Photo: Chad Wadsworth

If you’re a fan of Nick Cave you’ll know he’s a man of mystery whom much prefers to keep the lives of his family and friends away from public knowledge. With little personal interaction on social media, Cave almost exclusively connects with his followers on tour. Appearing alongside his Bad Seeds, he creates an aura of intimacy with each member of the audience, as though it were just you and him alone in a room. Lately, Cave has opened up a new means of communication with his fans: The Red Hand Files. Via this platform, the iconic front-man responds to those whom write him, claiming that he leaves no letter unread. Conversations with Nick Cave was explained to me to be an expansion of the Red Hand Files, whereby audiences had the chance to ask Cave their questions face-to-face. Though, it quickly became very evident that to the fans, and to Nick himself, that this was so much more than a Q&A.

At surface level, we got to know the man of mystery. That, in itself, was worth the price. Nick Cave walked on stage, to a massive applause, with the same certainty and calmness that sticks to him when performing in front of thousands. Dressed in a skin-tight, tailored suit atop a high-collared white shirt, he slowly made his way over to his impeccably-polished piano. When sat, the same deep shade of black from his suit ran down his combed-back hair, to his glistening shoes and up through the piano, almost as though he slotted into the instrument like a key to a lock. He sort of looked like he’d stepped straight out of a Tim Burton film, while his look was only one Halloween mask away from the night being ‘Conversations with Jack Skellington’ . The audience wouldn’t have had it any other way, though. He was alluring and ice-cold, as anyone’s favourite movie villain should be.

Once Nick kicked off the evening with a beautiful rendition of God is in the House, questions came thick and fast for the 61-year-old, mostly regarding themes such as songwriting, inspirations and the meaning behind Nick’s iconic ballads. On occasions it was evident that some wanted to impress Nick with complex questions, just as the lyricist impresses many with his song’s complicated imagery. Though, these people should have thought better than to elevate themselves to Nick’s level. After one woman went a bit poetic on Nick by asking what the deeper meaning behind is surname was, he simply smirked and yelled “It’s my fucking name!”.

Many questions began with a thanks to the leader of the Bad Seeds but, whenever complimented, Nick was emotionless, as though he was self-aware of the beauty of his work and didn’t need to be reminded. On the process of song creation, Nick took us through a step-by-step tour of how his song’s came to light and showed us a little glimpse of the genius that goes on inside his head. In his nine-to-five of songwriting, Nick explained, different words from random places begin to shimmer and vibrate, while it is these words that he pulls together to form verses of glowing lyrics. This, he assured us, is a rare occurrence, making it clear as to why he was unphased by the questions praising his work, as he knew himself how long it took to achieve his level of quality. Still, Nick Cave returned the adoration from his fans in other places, often sitting back down at his piano to play a song at the request of those whom managed to make him smile.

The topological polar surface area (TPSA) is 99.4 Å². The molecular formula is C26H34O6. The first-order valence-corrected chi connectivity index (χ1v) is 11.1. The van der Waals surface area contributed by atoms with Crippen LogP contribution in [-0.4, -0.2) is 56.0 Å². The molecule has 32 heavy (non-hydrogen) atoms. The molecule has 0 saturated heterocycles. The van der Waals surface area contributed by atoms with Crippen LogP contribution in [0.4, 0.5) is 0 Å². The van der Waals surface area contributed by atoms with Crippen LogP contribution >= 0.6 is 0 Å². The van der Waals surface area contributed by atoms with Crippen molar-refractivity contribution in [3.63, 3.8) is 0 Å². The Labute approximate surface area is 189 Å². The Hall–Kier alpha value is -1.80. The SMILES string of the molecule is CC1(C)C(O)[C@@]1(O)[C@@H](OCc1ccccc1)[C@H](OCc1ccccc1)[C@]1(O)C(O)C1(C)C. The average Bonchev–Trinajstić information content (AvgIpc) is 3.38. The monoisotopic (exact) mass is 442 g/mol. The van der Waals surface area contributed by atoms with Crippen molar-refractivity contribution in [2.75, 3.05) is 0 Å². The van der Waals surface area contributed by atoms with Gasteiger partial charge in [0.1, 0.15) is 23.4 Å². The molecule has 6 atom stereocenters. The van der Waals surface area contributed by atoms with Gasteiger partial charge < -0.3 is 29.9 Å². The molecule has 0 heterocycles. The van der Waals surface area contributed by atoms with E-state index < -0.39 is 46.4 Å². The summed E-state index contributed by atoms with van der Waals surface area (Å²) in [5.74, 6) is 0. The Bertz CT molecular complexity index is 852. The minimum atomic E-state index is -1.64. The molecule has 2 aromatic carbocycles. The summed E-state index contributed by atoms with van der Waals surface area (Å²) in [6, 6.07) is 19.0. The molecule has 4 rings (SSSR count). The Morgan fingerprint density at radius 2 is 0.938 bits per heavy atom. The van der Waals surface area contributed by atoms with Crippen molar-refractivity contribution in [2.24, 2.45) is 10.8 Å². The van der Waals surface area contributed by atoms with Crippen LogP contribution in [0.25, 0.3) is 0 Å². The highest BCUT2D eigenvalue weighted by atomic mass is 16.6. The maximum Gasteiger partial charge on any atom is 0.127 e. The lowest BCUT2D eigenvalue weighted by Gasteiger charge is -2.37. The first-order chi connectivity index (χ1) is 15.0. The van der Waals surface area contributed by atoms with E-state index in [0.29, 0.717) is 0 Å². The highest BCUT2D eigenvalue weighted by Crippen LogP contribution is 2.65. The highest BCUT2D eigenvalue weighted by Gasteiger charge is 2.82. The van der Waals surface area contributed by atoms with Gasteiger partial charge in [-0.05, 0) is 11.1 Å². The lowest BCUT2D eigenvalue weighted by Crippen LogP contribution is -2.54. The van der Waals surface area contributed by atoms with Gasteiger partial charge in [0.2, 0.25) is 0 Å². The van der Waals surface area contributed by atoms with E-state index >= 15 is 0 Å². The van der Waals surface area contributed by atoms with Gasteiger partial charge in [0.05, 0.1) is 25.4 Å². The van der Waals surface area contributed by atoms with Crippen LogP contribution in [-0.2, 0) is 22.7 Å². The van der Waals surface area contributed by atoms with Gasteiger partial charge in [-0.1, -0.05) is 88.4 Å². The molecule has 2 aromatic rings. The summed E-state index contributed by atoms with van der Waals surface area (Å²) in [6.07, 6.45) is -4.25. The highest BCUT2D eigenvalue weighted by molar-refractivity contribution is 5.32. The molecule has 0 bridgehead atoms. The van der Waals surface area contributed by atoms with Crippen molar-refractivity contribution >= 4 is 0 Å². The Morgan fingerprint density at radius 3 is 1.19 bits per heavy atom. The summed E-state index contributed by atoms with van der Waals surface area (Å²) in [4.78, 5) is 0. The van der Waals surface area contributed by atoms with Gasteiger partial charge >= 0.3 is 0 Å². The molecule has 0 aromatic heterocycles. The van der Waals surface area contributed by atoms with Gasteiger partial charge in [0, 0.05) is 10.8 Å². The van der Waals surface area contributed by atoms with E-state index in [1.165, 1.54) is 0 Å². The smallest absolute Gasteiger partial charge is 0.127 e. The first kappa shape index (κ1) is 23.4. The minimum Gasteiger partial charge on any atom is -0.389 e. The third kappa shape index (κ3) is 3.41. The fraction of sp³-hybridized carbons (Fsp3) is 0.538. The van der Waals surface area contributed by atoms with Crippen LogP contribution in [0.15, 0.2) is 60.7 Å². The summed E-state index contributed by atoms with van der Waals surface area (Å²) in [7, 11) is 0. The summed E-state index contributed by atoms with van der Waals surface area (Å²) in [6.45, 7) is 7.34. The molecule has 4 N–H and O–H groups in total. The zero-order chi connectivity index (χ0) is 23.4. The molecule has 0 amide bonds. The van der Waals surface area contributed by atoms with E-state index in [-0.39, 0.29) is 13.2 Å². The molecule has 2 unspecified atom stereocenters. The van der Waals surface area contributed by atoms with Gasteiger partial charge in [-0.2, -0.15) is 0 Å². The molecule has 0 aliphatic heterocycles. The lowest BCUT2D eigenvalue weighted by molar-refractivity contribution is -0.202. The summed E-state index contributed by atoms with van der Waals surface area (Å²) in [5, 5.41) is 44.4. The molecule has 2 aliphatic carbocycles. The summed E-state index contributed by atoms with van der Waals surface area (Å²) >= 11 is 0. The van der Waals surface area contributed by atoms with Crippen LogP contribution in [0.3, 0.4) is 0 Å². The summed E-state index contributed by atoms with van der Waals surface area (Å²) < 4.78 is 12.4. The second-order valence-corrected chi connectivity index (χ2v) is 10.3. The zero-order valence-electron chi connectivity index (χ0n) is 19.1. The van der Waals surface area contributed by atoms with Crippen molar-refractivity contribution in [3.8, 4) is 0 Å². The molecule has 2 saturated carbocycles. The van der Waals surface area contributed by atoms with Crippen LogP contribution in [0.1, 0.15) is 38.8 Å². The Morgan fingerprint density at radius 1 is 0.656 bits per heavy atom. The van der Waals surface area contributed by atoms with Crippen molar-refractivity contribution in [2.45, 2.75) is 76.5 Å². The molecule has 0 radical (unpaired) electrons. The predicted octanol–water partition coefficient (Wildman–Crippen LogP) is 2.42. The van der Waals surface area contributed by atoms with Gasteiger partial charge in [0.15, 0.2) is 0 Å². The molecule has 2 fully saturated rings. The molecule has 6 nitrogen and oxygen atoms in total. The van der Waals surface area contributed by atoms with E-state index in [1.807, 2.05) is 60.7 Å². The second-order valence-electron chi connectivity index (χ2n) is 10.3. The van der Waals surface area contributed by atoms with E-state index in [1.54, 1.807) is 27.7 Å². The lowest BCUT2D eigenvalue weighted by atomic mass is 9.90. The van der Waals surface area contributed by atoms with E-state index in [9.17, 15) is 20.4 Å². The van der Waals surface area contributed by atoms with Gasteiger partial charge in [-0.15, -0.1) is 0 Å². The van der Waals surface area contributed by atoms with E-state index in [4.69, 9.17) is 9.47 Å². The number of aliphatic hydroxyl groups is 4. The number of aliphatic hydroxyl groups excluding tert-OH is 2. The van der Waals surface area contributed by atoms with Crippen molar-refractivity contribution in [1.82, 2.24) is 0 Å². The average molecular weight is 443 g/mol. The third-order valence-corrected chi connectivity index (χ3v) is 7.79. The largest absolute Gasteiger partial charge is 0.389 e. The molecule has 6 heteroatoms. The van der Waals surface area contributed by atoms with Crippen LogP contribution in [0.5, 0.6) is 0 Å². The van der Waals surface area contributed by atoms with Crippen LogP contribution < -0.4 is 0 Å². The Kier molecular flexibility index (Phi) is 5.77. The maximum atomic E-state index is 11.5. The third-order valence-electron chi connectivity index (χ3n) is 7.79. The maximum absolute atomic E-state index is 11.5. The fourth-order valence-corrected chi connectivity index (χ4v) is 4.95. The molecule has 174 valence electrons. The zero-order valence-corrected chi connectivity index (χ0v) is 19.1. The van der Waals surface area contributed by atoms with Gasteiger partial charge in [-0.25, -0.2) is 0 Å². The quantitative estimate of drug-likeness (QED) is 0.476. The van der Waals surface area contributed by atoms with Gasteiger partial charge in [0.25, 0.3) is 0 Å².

The likes of Into My Arms and The Ship Song were so exquisitely moving, taking us on an tear-jerking journey where we were waiting on Cave’s every word. His deep, powerful vocals were captivating and it was evident that we were watching an expert storyteller in motion. As the night when on, Nick answered more and more questions with the same grammatical eloquence that ran through his songs. When forming his answers you could almost see the cogs turning in his head, like his mind was rooting through an endless vocabulary to deliver the perfect response, while you got the impression that he would be disappointed in himself if he did otherwise. In this sense, I was intrigued to think what Mr. Cave would have been in another life. His inherent ability to select the perfect word for any scenario wouldn’t put him out of place as an Oxford University English teacher, or as a poet which, in many ways, he is. As the evening was drawing to a close, one woman asked Cave a very hard-hitting question. She wanted to know what he meant be the word ‘transcend’, which Cave used once to describe how one must escape the confinements of grief. The woman then noted that her son had died from a drug-overdose, just as Cave’s own teenage boy tragically lost his life when under the same influence. The audience did not know it, but it was this interaction that they had paid to see. Nick was almost brought to tears through the empathy that he shared with this woman. After a long pause, he explained. Grieving parents must transcend the state of self-blame if they want to survive themselves. Once one comes to accept that the death of their child is not their fault, only then can they transcend their own lives and have a new, somewhat glorious, understanding of the world. The beauty and sincerity of this answer left the Theatre Royal simultaneously applauding and weeping. Though, to that woman, Nick Cave gave a priceless piece of advice that many therapists and counsellors perhaps could not. So, that night, it became apparent to me that the iconic post-punk front-man was many things: a singer, songwriter and poet but, also, a man of words who can find meaning in places where many others can’t.

After engaging with the man behind the music, I’d say stick to enjoying the dark and angelic work of Nick Cave, but, don’t think too deeply about what it all means. I don’t think we’d quite scratch the surface.

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